What country do most diamonds come from? Throughout history, the answer to that question has changed repeatedly. A thousand years ago, most diamonds came from India. About 250 years ago, Brazil was the largest supplier of diamonds. One hundred years ago, South Africa held the lead. Today? The largest producer of diamonds, measured by value, is Botswana.
But if you really want to understand where diamonds are from, it’s helpful to see that information visually. Here’s a pie chart showing the percentage of the diamond supply coming from each of the top diamond producing nations.
First, a caveat: the data here isn’t completely accurate. The source is the Kimberley Process (KP), the flawed international diamond certification scheme. A few small diamond-producing countries (such as Côte d’Ivoire and Venezuela) presently don’t even participate in the KP or report data. And in some countries, diamonds smuggling is so rampant that a lot of diamonds never make it into official statistics. In Zimbabwe, for example, President Robert Mugabe and his allies are believed to run a giant diamond smuggling operation.
Assuming, however, that these statistics bear some resemblance to the truth, a few points are worth mentioning. One is that Botswana, in addition to being the world’s biggest diamond producer, is a country that has managed its natural resources ethically and effectively. Botswana opened its first diamond mine in 1971. Since then, Botswana has used diamond revenues to transform itself into a middle-income country with a standard of living comparable to that of Turkey and Mexico. If diamonds were harming Botswana, its status as the world’s biggest diamond producer wouldn’t be anything to celebrate. But since diamonds are helping Botswana, it’s encouraging.
Another aspect of this chart is notable: although Botswana is the leading diamond supplier, its lead isn’t too big. A lot of other countries supply diamonds too. In 2012, Botswana supplied 23.6% of the value of the diamond supply, followed by Russia (22.8%), Canada (15.9%), Angola (8.8%), and South Africa (8.1%). Right now, the diamond supply is more diversified than it’s ever been. That’s a good thing, especially for consumers. The increasing variety of diamond sources—Russian diamonds were discovered in the 1950s and Canadian diamond mining got going in the 1990s—makes it hard for any one company to control the diamond supply. DeBeers, while powerful, is no longer the monopoly it once was.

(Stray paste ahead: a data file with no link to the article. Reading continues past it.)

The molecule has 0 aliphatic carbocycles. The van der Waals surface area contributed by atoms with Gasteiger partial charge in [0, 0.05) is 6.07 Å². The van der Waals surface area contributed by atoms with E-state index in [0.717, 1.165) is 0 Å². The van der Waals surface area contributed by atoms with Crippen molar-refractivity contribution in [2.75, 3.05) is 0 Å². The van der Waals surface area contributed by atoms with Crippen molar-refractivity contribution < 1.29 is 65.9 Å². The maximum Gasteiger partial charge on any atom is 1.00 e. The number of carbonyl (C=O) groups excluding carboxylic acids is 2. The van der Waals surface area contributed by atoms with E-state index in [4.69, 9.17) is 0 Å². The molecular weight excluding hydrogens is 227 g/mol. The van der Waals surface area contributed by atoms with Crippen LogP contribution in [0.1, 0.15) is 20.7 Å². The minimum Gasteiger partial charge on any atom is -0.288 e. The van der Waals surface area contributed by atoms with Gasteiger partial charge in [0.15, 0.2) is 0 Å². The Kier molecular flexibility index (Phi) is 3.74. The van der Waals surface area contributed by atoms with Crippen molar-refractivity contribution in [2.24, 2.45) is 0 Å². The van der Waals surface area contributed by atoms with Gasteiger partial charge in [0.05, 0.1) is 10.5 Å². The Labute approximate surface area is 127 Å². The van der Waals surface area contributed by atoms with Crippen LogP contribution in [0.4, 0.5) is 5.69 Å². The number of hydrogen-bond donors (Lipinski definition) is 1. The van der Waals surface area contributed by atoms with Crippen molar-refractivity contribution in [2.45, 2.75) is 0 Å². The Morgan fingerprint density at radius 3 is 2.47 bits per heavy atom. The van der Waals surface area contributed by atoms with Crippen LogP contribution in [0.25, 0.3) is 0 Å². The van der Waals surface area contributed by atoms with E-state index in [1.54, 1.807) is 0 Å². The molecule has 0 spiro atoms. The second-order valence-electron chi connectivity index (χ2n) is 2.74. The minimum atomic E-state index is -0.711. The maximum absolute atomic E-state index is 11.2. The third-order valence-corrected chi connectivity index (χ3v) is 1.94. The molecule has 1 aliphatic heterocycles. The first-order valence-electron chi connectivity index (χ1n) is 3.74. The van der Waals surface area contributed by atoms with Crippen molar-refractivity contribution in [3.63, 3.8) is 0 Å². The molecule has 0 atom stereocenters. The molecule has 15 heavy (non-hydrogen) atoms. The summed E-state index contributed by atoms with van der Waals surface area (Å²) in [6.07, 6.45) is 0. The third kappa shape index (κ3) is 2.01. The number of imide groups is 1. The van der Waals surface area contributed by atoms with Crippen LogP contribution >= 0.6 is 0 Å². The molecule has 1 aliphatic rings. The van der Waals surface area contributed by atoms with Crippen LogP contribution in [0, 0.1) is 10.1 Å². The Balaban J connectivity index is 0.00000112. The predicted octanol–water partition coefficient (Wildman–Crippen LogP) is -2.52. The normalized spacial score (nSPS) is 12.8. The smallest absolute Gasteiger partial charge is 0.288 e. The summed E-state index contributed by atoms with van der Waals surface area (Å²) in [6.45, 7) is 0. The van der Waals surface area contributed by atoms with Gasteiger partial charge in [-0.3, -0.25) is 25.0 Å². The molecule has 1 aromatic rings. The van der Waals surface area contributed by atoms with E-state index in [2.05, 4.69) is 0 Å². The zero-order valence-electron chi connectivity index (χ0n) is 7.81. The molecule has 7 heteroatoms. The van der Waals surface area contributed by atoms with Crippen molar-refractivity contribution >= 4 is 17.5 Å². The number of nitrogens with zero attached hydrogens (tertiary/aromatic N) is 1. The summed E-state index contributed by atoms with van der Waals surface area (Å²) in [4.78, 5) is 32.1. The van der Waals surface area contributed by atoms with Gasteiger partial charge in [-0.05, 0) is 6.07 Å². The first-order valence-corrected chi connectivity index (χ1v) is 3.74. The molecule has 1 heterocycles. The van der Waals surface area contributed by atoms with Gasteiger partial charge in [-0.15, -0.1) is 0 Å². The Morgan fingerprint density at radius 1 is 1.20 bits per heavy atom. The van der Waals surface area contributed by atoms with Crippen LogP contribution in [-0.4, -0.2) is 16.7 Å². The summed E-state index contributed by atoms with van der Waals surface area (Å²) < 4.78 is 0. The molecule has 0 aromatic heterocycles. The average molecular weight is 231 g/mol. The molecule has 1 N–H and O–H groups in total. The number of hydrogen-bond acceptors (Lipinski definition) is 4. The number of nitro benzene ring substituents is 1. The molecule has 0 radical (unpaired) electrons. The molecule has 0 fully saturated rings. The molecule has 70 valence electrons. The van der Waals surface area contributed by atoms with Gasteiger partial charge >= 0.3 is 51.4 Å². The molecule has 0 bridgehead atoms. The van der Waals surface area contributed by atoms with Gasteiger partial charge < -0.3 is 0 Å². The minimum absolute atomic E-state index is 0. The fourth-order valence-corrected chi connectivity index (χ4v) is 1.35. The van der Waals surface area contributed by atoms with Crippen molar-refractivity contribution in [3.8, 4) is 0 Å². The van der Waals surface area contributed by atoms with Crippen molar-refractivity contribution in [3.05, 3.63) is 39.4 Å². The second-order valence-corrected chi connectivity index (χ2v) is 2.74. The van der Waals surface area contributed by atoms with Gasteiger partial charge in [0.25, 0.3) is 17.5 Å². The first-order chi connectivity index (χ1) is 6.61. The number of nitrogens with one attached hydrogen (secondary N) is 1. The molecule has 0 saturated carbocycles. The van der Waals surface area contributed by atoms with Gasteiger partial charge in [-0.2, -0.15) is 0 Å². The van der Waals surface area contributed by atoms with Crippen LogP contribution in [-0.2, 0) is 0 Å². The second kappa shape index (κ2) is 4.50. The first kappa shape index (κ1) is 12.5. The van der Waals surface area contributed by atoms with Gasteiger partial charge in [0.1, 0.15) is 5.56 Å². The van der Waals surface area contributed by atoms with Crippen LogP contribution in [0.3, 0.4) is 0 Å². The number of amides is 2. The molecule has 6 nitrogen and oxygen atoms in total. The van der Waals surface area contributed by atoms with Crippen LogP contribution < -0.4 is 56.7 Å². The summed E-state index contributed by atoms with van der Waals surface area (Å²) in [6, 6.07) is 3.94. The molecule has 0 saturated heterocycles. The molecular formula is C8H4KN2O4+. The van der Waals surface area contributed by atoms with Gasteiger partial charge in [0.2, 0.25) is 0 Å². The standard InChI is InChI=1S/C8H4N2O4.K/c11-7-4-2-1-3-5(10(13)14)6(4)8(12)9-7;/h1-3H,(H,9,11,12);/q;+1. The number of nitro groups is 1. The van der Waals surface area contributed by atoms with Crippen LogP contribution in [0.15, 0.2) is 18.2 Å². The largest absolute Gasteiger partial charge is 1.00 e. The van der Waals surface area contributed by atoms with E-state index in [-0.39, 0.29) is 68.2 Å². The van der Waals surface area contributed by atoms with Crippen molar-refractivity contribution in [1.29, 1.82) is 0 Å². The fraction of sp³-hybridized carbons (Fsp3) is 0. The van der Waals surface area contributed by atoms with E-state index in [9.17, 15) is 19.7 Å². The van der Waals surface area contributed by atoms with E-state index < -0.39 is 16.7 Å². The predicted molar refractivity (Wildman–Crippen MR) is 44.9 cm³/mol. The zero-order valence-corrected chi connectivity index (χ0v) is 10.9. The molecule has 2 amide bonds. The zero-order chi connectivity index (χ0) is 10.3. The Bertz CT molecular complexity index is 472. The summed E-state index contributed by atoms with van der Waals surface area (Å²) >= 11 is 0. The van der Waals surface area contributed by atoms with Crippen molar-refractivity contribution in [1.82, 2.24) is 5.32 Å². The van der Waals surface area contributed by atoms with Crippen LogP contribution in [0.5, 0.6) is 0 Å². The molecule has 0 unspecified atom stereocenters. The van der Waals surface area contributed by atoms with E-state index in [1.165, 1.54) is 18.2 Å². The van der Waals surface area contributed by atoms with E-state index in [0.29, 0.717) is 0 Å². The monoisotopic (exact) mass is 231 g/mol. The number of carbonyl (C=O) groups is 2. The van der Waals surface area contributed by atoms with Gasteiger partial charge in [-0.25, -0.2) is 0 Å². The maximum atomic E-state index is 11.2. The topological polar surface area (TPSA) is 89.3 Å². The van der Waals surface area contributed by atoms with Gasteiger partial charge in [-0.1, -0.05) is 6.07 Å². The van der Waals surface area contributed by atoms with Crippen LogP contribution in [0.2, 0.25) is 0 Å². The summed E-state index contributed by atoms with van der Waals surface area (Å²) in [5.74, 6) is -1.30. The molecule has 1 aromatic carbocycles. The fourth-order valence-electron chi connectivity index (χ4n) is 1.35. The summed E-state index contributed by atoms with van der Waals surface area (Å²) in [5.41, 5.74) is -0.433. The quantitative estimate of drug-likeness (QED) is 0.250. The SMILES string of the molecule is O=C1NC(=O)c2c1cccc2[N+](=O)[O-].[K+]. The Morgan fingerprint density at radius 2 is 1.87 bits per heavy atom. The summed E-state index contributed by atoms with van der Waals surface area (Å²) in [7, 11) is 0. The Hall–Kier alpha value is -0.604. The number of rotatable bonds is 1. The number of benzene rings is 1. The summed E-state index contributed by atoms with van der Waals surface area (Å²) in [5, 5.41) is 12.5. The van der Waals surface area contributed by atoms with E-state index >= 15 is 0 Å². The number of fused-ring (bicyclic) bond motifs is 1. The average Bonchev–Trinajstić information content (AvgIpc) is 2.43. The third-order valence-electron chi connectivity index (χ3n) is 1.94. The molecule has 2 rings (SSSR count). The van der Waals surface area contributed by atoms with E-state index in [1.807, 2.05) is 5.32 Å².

Not everything about this chart is positive. It also provides evidence that a large percentage of the diamond supply continues to be riddled with violence and abuse. In recent years, government troops and mining company security guards have been killing and torturing unlicensed diamond miners in Angola and Zimbabwe. In addition, diamond mining in countries such as the Democratic Republic of Congo and Sierra Leone is characterized by dangerous and dehumanizing labor conditions, as well as the use of child labor. In the Central African Republic, diamonds recently helped rebels to overthrow the government.
All in all, the percentage of diamonds tainted by violence and serious labor and environmental abuses may make up 20 percent of the diamond supply, or more. (As noted, Zimbabwe’s production in this pie chart is probably underestimated, due to smuggling.) Also disturbing is that there’s no way for consumers to know whether they’re buying a tainted diamond. That’s because, although the KP keeps track of the general makeup of the diamond supply, it’s extremely rare for jewelers to know where a particular diamond is from. In most diamond cutting and polishing centers, gems from all over the world get mixed together.
This brings us to an important question. Brilliant Earth presently gets diamonds from Canada, Botswana, Namibia, and Russia. Together, these countries were responsible for close to 70 percent of the value of rough diamond production in 2012. Diamonds from those countries are hardly rare. So how are Brilliant Earth’s diamonds unique?
The answer is that, in addition to refusing to buy diamonds from the most unethical sources, Brilliant Earth only offers diamonds from the very, very small percentage of diamonds that are traceable to a country of origin. We estimate that less than one percent of diamonds are traceable to a country of origin by the time they reach the consumer. Brilliant Earth selects all of its Canadian, Botswanan, Namibian, and Russian diamonds from this tiny pool of gems.
By offering only traceable diamonds from beyond conflict free sources, we can assure customers that none of our diamonds is tainted by violence, by dangerous or slave-like labor conditions, or by environmental devastation. In addition, our sourcing methods give our socially-conscious customers the chance to consider the source when buying a diamond. Our diamond database lists a country of origin for every gem, right along with the cut, carat, color, and clarity.
Our sourcing methods also foster change by placing a spotlight on those countries that don’t meet our standards. And our approach encourages other jewelers to follow our lead and offer only ethical diamonds that are fully traceable.
Antique and vintage engagement rings possess a beauty and level of craftsmanship that’s beyond ...
We admit it, every time a celebrity gets engaged we immediately want to see the ring—since famous ...
Some believe that a wedding ring is the single most important piece of jewelry you will ever own or ...